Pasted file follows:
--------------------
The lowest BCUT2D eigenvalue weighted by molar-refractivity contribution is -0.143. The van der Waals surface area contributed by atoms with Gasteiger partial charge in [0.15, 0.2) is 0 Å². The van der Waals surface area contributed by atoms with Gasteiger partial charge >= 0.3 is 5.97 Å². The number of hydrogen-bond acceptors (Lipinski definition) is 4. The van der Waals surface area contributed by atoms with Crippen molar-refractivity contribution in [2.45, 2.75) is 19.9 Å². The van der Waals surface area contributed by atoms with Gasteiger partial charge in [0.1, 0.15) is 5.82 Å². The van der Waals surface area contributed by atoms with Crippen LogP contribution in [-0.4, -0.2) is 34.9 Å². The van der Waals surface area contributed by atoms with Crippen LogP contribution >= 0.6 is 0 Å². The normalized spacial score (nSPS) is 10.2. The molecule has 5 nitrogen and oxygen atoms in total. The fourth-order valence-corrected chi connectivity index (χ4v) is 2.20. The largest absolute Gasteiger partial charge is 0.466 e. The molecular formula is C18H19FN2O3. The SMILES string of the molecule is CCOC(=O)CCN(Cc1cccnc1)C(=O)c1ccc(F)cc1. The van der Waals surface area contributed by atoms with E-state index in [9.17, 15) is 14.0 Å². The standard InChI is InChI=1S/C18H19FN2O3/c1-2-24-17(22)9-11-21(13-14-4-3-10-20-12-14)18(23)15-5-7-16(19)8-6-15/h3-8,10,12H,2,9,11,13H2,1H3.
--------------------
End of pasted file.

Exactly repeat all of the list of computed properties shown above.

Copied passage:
The lowest BCUT2D eigenvalue weighted by molar-refractivity contribution is -0.143. The van der Waals surface area contributed by atoms with Gasteiger partial charge in [0.15, 0.2) is 0 Å². The van der Waals surface area contributed by atoms with Gasteiger partial charge >= 0.3 is 5.97 Å². The number of hydrogen-bond acceptors (Lipinski definition) is 4. The van der Waals surface area contributed by atoms with Crippen molar-refractivity contribution in [2.45, 2.75) is 19.9 Å². The van der Waals surface area contributed by atoms with Gasteiger partial charge in [0.1, 0.15) is 5.82 Å². The van der Waals surface area contributed by atoms with Crippen LogP contribution in [-0.4, -0.2) is 34.9 Å². The van der Waals surface area contributed by atoms with Crippen LogP contribution >= 0.6 is 0 Å². The normalized spacial score (nSPS) is 10.2. The molecule has 5 nitrogen and oxygen atoms in total. The fourth-order valence-corrected chi connectivity index (χ4v) is 2.20. The largest absolute Gasteiger partial charge is 0.466 e. The molecular formula is C18H19FN2O3. The SMILES string of the molecule is CCOC(=O)CCN(Cc1cccnc1)C(=O)c1ccc(F)cc1. The van der Waals surface area contributed by atoms with E-state index in [9.17, 15) is 14.0 Å². The standard InChI is InChI=1S/C18H19FN2O3/c1-2-24-17(22)9-11-21(13-14-4-3-10-20-12-14)18(23)15-5-7-16(19)8-6-15/h3-8,10,12H,2,9,11,13H2,1H3.